If the star spins more slowly than the break-up value, the BL must release a large amount of energy as the accreting matter comes to rest at the stellar surface. Some of this is used to spin up the star, but there remains an amount
to be dissipated (here is the luminosity emitted in the BL). For this is one-half of the total accretion luminosity. Not all the has to appear as radiation, but it is clear that for accretion on to a slowly rotating star the boundary layer can emit a luminosity comparable to that of the disc. For a rapidly rotating star is always negative and viscosity transports angular momentum outwards at all radii. Correspondingly reduces drastically.
The picture of the boundary layer accretion described above can only be relevant if the disc extends right down to the surface of the accreting star. Quite often this is not the case. The presence of highly coherent pulsations, the detection of cyclotron line in the X-ray spectra of NSs in binary systems and the high level of linear and circular polarisation observed in optical spectra of an increasing number of CVs as well, point unambiguously to the existence of strong magnetic field around compact objects ( 10 G for WD and 10 G for NS). The presence of the magnetic field plays an increasingly important role in the dynamics of the gas flow as it approaches to the surface of the collapsed star leading to the disruption of the disc.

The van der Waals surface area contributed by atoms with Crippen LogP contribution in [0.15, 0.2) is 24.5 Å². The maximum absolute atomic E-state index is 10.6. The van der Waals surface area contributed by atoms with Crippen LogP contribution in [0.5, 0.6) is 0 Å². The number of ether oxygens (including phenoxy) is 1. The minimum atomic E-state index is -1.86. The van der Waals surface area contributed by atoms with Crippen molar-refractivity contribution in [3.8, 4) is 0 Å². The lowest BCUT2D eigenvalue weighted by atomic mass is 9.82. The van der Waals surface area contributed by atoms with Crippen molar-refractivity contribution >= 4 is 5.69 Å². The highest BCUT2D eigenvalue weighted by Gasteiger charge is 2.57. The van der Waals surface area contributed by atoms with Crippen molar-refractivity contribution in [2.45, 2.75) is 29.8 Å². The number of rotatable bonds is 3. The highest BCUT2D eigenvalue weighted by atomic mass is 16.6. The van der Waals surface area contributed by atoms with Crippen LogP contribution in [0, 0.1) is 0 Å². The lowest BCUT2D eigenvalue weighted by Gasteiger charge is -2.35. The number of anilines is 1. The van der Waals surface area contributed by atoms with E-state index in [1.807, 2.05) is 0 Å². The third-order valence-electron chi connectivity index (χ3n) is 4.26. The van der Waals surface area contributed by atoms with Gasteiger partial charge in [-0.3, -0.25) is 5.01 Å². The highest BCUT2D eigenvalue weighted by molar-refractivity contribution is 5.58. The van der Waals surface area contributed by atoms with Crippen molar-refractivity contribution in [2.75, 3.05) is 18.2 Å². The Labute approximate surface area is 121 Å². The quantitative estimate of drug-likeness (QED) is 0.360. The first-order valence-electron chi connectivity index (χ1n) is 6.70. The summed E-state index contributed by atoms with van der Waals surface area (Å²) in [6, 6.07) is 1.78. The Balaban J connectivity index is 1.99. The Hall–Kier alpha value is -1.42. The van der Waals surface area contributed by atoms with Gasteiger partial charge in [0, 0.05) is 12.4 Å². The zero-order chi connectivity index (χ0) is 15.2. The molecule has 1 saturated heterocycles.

Gas which is at least partially ionised and falling towards a magnetised star will at some point have its motion affected by the magnetic field. The magnetosphere is usually defined as that volume (not in general spherical) within which the field strongly effects the dynamical properties of the infalling flow, such as the trajectory, energy and angular momentum (for a review see Vasyliunas 1979, Lamb 1979, Henrichs 1983). For spherically symmetric infall, the radius of the magnetosphere is usually determined from the balance of magnetic pressure and ram pressure of the infalling gas (Davidson & Ostriker 1973):